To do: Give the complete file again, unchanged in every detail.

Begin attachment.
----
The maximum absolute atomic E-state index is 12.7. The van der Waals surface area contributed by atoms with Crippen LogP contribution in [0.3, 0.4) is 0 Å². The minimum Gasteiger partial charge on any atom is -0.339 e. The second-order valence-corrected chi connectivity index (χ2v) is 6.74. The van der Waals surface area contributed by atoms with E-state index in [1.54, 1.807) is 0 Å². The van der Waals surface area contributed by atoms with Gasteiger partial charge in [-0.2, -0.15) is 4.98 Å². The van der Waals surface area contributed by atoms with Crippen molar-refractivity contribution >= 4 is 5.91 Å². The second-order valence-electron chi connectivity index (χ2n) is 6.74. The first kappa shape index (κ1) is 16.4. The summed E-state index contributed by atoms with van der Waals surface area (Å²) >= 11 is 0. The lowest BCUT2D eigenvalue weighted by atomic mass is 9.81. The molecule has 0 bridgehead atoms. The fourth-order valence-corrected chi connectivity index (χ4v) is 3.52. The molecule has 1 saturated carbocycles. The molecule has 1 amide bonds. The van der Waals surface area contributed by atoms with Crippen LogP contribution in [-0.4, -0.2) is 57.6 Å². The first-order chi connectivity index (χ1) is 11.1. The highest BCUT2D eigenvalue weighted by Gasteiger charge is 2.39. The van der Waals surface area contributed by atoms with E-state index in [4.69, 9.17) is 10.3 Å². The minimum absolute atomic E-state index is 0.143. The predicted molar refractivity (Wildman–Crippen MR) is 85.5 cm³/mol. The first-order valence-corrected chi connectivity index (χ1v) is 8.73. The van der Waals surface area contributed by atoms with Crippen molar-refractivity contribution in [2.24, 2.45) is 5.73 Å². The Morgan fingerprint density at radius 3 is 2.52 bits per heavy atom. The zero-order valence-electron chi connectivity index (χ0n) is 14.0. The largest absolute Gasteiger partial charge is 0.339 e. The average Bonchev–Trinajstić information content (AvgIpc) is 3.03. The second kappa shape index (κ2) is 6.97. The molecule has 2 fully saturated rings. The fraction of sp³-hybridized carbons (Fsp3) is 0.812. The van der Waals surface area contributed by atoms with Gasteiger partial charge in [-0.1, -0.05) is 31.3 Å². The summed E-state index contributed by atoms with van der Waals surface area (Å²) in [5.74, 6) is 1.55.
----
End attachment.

The maximum absolute atomic E-state index is 12.7. The van der Waals surface area contributed by atoms with Crippen LogP contribution in [0.3, 0.4) is 0 Å². The minimum Gasteiger partial charge on any atom is -0.339 e. The second-order valence-corrected chi connectivity index (χ2v) is 6.74. The van der Waals surface area contributed by atoms with E-state index in [1.54, 1.807) is 0 Å². The van der Waals surface area contributed by atoms with Gasteiger partial charge in [-0.2, -0.15) is 4.98 Å². The van der Waals surface area contributed by atoms with Crippen molar-refractivity contribution >= 4 is 5.91 Å². The second-order valence-electron chi connectivity index (χ2n) is 6.74. The first kappa shape index (κ1) is 16.4. The summed E-state index contributed by atoms with van der Waals surface area (Å²) >= 11 is 0. The lowest BCUT2D eigenvalue weighted by atomic mass is 9.81. The molecule has 0 bridgehead atoms. The fourth-order valence-corrected chi connectivity index (χ4v) is 3.52. The molecule has 1 saturated carbocycles. The molecule has 1 amide bonds. The van der Waals surface area contributed by atoms with Crippen LogP contribution in [-0.4, -0.2) is 57.6 Å². The first-order chi connectivity index (χ1) is 11.1. The highest BCUT2D eigenvalue weighted by Gasteiger charge is 2.39. The van der Waals surface area contributed by atoms with E-state index in [4.69, 9.17) is 10.3 Å². The minimum absolute atomic E-state index is 0.143. The predicted molar refractivity (Wildman–Crippen MR) is 85.5 cm³/mol. The first-order valence-corrected chi connectivity index (χ1v) is 8.73. The van der Waals surface area contributed by atoms with Crippen molar-refractivity contribution in [2.24, 2.45) is 5.73 Å². The Morgan fingerprint density at radius 3 is 2.52 bits per heavy atom. The zero-order valence-electron chi connectivity index (χ0n) is 14.0. The largest absolute Gasteiger partial charge is 0.339 e. The average Bonchev–Trinajstić information content (AvgIpc) is 3.03. The second kappa shape index (κ2) is 6.97. The molecule has 2 fully saturated rings. The fraction of sp³-hybridized carbons (Fsp3) is 0.812. The van der Waals surface area contributed by atoms with Gasteiger partial charge in [-0.1, -0.05) is 31.3 Å². The summed E-state index contributed by atoms with van der Waals surface area (Å²) in [5.74, 6) is 1.55.